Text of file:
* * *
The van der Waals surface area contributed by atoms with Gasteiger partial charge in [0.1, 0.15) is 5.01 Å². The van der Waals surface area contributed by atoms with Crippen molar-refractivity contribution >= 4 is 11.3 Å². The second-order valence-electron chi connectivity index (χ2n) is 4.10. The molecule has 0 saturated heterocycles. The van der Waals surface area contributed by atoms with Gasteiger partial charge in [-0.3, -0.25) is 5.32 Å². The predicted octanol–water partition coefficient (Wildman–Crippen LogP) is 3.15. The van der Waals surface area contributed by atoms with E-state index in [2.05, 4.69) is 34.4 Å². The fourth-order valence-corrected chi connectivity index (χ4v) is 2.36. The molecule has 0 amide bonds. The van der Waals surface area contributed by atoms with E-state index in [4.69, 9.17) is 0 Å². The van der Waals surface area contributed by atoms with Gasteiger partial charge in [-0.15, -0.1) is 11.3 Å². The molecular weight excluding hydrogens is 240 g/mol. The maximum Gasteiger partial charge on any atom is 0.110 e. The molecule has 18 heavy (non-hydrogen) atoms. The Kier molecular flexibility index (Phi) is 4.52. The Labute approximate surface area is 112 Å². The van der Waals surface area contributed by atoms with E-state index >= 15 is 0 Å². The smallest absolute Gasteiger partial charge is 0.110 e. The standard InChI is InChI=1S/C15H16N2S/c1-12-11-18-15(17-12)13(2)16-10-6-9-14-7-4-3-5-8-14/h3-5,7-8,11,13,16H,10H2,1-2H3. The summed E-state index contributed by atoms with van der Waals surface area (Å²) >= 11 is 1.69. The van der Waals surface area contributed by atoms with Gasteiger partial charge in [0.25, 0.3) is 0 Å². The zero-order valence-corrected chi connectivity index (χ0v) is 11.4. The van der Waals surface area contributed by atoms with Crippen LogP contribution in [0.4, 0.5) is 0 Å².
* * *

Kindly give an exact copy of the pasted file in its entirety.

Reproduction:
The van der Waals surface area contributed by atoms with Gasteiger partial charge in [0.1, 0.15) is 5.01 Å². The van der Waals surface area contributed by atoms with Crippen molar-refractivity contribution >= 4 is 11.3 Å². The second-order valence-electron chi connectivity index (χ2n) is 4.10. The molecule has 0 saturated heterocycles. The van der Waals surface area contributed by atoms with Gasteiger partial charge in [-0.3, -0.25) is 5.32 Å². The predicted octanol–water partition coefficient (Wildman–Crippen LogP) is 3.15. The van der Waals surface area contributed by atoms with E-state index in [2.05, 4.69) is 34.4 Å². The fourth-order valence-corrected chi connectivity index (χ4v) is 2.36. The molecule has 0 amide bonds. The van der Waals surface area contributed by atoms with E-state index in [4.69, 9.17) is 0 Å². The van der Waals surface area contributed by atoms with Gasteiger partial charge in [-0.15, -0.1) is 11.3 Å². The molecular weight excluding hydrogens is 240 g/mol. The maximum Gasteiger partial charge on any atom is 0.110 e. The molecule has 18 heavy (non-hydrogen) atoms. The Kier molecular flexibility index (Phi) is 4.52. The Labute approximate surface area is 112 Å². The van der Waals surface area contributed by atoms with E-state index >= 15 is 0 Å². The smallest absolute Gasteiger partial charge is 0.110 e. The standard InChI is InChI=1S/C15H16N2S/c1-12-11-18-15(17-12)13(2)16-10-6-9-14-7-4-3-5-8-14/h3-5,7-8,11,13,16H,10H2,1-2H3. The summed E-state index contributed by atoms with van der Waals surface area (Å²) >= 11 is 1.69. The van der Waals surface area contributed by atoms with Gasteiger partial charge in [0.25, 0.3) is 0 Å². The zero-order valence-corrected chi connectivity index (χ0v) is 11.4. The van der Waals surface area contributed by atoms with Crippen LogP contribution in [0.4, 0.5) is 0 Å².